God will see me through April 16th

[This is an updated/edited post from my old blog. This is my personal experience and opinion.]

17 years ago today, I thought my life had literally ended. I watched my beloved daddy, his vitals dropping, slipping away from us, and then he was gone.

At each milestone of our lives (my family’s), I wished he was there to see us. For me personally, each time I stood on a stage performing, I wished so much that he was sitting in the front row, proud as ever, with his video-cam, recording so he could watch it over and over again at home (that’s really what he used to do!). When I got married, I wished both my parents walked me down the aisle. When Z was born, I imagined what daddy would have been like with him.

I’ve mentioned previously (in a post on my old blog) that grief sneaks up on you all the time, when you’re least aware, but with Christ in my life, I know I can cope. Even through blurring tears I can still stand up and say YES…GOD WILL SEE ME THROUGH!

Please understand that I didn’t post this so that I could gain sympathy from you, my dear reader, I do know you care for me :) I posted this because many still assume that Christians must be happy all the time, or worse, assume that God will always change our situations when we pray, and therefore treat God as our personal genie in a lamp, bowing to our every whim to keep us happy. It is true that God can change the situation, and grant our desires etc. however, ultimately, our faith is not about that, our faith is about trusting in God and relying on Him alone, knowing that His love for us is true. His plans are never to harm us.

For I know the plans I have for you,” declares the LORD, “plans to prosper you and not to harm you, plans to give you hope and a future.
- Jeremiah 29:11

17 years…17 years of “un-change” in my situation. The years come and go, the milestones are reached and passed, the anniversaries continue to come up, I cry another load of tears and think back to the times when daddy was around. Yet, even in the darkest hours of my soul, I know I will get through, because my future, my hope, is in Christ :D This hope alone is enough for me to keep going, keep smiling, but God makes sure I have the added comfort of His presence, daily, so that even my “keep going” is powered by His grace and might.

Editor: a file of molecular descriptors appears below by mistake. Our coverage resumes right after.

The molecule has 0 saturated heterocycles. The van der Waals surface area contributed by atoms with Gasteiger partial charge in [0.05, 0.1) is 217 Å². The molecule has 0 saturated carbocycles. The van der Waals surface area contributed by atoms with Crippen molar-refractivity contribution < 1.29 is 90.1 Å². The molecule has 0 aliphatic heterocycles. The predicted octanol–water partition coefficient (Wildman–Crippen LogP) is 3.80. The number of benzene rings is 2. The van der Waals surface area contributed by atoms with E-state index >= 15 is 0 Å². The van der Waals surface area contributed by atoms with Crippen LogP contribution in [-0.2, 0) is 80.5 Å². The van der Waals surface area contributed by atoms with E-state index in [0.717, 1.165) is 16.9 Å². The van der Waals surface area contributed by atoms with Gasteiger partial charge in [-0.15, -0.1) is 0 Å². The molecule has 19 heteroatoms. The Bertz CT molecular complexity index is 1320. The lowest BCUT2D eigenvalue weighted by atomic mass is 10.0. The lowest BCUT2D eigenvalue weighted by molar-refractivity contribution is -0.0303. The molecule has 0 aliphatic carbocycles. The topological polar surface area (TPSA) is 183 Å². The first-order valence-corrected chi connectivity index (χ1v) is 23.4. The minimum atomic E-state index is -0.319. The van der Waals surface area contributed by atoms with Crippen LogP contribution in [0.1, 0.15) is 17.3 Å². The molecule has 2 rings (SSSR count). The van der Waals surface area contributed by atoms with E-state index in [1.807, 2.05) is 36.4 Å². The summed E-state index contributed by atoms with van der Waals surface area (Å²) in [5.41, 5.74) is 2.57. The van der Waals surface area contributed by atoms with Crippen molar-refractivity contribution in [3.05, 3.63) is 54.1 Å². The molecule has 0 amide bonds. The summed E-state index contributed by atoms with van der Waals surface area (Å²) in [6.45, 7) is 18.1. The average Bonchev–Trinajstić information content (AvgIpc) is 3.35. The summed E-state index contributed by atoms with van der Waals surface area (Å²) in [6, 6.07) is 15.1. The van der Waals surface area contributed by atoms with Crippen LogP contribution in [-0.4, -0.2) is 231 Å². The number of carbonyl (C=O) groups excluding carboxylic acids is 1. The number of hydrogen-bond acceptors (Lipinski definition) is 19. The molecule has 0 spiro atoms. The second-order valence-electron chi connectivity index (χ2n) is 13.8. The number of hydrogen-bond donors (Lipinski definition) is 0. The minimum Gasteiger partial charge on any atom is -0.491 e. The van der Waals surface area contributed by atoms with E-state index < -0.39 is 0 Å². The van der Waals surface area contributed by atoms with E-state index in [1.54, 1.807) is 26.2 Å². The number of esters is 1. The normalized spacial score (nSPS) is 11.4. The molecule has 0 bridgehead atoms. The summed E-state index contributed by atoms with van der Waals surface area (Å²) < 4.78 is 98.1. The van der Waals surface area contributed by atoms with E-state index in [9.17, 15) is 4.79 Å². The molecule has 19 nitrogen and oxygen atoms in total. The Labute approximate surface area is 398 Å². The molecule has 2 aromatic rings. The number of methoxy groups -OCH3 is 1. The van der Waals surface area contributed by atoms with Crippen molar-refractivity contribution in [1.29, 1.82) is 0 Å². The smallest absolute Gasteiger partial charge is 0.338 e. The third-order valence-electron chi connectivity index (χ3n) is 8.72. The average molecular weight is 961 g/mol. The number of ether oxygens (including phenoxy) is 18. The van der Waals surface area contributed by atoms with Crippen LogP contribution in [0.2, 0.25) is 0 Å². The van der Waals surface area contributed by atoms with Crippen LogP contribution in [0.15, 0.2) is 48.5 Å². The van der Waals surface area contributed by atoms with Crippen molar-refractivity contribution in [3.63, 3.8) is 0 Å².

And I look forward to the day when I will see daddy again, and thank God always, for giving us the faith to know this day WILL come.

I hope that this little post will be a small source of encouragement to anyone out there experiencing any form of pain. Our situations may or may not change, but thank God He (His character & qualities) NEVER changes. He’ll see you through!

Every good and perfect gift is from above, coming down from the Father of the heavenly lights, who does not change like shifting shadows.
- James1:17

Posted in Just Me Thinkin' | 9 Comments

The Centre-Pull Ball – Photo Tutorial

I don’t have access to a yarn-winding service, and don’t have a yarn winder either, so I had to learn how to unwind a hank of yarn, and hand-wind it myself.
I’m also a fan of pulling my yarn from the inside of the skein/ball because it rolls around less than when you use the yarn from the outside. So I prefer centre-pull balls.
I remember the first time I tried to unwind a hank and wind it up to use knowing nothing about it at all, I didn’t think to ask my mom how to do it. I mean seriously, I could have at least googled it right?!? No, I didn’t, blame it on baby-brains (I was about 6months pregnant at the time). Well, an hour later, my mom finished winding a small 50g hank of yarn, going through all the knots I’d produced etc. Oh boy.

So, I hope this photo tutorial will help prevent disaster for someone else! There are many books and articles that probably teach better than I do, but if this helps even one person, great! :)

Although it takes time to hand-wind large hanks like the one I am about to show you, I personally find it satisfying, therapeutic and just a little cute ;) I do recommend that you read the whole lot of instructions and look at all the pictures before starting.

Cascade Eco+ Shade 2445 "Shire", ordered online from Jimmy Beans Wool

I’m knitting Kalura’s gorgeous “Through the Woods” hood. I’m calling it “Hobbit in the Woods” because I decided to knit it to match a jacket I’m making for little Z this Winter (Cotton & Cloud’s Cabled Yoke Jacket) and it just reminds me of the green capes the hobbits wore in the movie version of Lord of the Rings (I am a fan of both the book and the movie). The yarn I’m using is Cascade’s Eco+ in shade 2445, aptly named “Shire”.

Preparation: Set the stage!

Firstly, decide how you are going to stretch the hank of yarn so that you can easily unwind and hand-wind it. Think of the classic picture of the grandchild keeping her hands still with the yarn around them while grandma hand-wound her yarn :) . Your spouse, bf/gf is another awesome yarn holder ;) “Except maybe use them sparingly and only for small hanks of yarn”, I hear my experienced Hubby yell. Your feet are possible, except that is pretty tiring (great exercise though I suppose!). You can buy yarn-winder-holders too (picture below). I opted for the other classic – the chair-back option. Placing two chairs (preferably heavy-ish chairs) back to back but spaced apart (depending on how big the hank of yarn is).